In order to more effectively manage the surge of mild-tomoderate cases, makeshift (Fangcang) hospitals with 13 000 beds were temporarily built in large-scale public venues to facilitate the isolation, treatment, and monitoring of confirmed cases, which would help to alleviate the shortage of medical supplies. The establishment of these low-cost hospitals obviated within-household and community transmission; it also helped to release the pressure of patient admissions to designated hospitals and made it possible to triage severe patients promptly. To minimize the risk of transmission, residents without symptoms and/or with a history of close contact yet a negative polymerase chain reaction (PCR) test were mandated to isolate at home. These measures eventually proved to be highly effective in flattening the epidemiologic curve. However, challenges in managing ongoing local outbreaks induced by imported cases remain due to the high risk of resurgence in regions such as Beijing, Xinjiang, Dalian of Liaoning Province, and Hong Kong, which have frequent population immigration.

《3. Possible mechanisms underlying viral infection》

3. Possible mechanisms underlying viral infection

SARS-CoV-2 was initially identified and isolated from a cluster of patients with similar symptoms (fever, cough, and dyspnea) and radiologic findings of ground-glass opacity on chest CT [6]. Next-generation sequencing and real-time reverse transcription polymerase chain reaction (RT-PCR) targeting to a consensus RNA-dependent RNA polymerase (RdRp) region of pan β-CoV demonstrated the pathogen to be a novel beta coronavirus [7]. Electron microscopy revealed the solar appearance of virion particles, whose morphology was consistent with that of the Coronaviridae family [7].

SARS-CoV-2 most likely originated from bats due to its substantially high homology (96% nucleotide sequence identity) with SARS-like bat coronaviruses (BatCoV RaTG13) [11,12]. A possible mechanism of the emergence of SARS-CoV-2 is that the accumulative mutations in its genome enabled the virus to cross the animal– human barrier. However, animal-to-human transmission is unlikely to have been the main driver for the COVID-19 pandemic.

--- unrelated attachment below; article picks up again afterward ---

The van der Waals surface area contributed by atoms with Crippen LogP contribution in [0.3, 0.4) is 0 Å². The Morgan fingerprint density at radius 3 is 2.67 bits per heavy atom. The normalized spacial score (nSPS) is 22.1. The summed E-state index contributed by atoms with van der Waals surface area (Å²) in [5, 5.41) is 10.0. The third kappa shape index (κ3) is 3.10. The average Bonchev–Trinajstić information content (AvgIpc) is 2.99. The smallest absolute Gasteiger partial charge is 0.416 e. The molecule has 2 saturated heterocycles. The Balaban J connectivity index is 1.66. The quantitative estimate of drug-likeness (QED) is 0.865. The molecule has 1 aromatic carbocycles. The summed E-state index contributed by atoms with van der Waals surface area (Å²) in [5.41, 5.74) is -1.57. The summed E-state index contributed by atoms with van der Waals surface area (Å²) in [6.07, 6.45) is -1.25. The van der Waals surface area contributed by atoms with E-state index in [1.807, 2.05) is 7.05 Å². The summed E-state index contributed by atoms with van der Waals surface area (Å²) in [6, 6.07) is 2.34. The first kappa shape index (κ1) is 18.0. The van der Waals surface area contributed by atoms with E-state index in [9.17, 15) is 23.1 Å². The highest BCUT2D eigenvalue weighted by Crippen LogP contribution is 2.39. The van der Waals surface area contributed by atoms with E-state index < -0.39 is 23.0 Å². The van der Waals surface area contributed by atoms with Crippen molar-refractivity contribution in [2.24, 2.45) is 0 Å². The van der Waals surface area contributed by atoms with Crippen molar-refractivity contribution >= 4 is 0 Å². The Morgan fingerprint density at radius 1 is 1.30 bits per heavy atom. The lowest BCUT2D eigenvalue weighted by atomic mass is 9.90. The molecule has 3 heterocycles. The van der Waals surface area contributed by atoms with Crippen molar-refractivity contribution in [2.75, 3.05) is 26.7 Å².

SARS-CoV-2 employs mechanisms similar to those of SARS-CoV for receptor recognition and cell entry. The spike (S) protein on the virion surface facilitates the entry of the virus into the target cells by attachment to its cognate receptor, angiotensin-converting enzyme 2 (ACE2), on the cell surface. Transmembrane serine proteases of the target cells, such as FURIN or transmembrane protease serine 2 (TMPRSS2), induce cleavage of the S protein before membrane fusion for cellular entry [13]. Therefore, cells that coexpress ACE2 and serine protease could be the primary targets of SARS-CoV-2. Single-cell RNA-sequencing studies have also confirmed the expression of ACE2 and TMPRSS2 in a vast array of cells, including lung alveolar epithelial type II cells, nasal goblet cells, cholangiocytes, colonocytes, esophageal keratinocytes, gastrointestinal epithelial cells, pancreatic β-cells, and renal proximal tubules and podocytes [14]. These observations have provided probable explanations for multiple-organ infection and injury via direct viral tissue damage. Moreover, clinical observations have demonstrated extrapulmonary manifestations, ranging from hematologic, cardiovascular, renal, gastrointestinal and hepatobiliary, endocrinologic, neurologic, and ophthalmologic to dermatologic systems [14].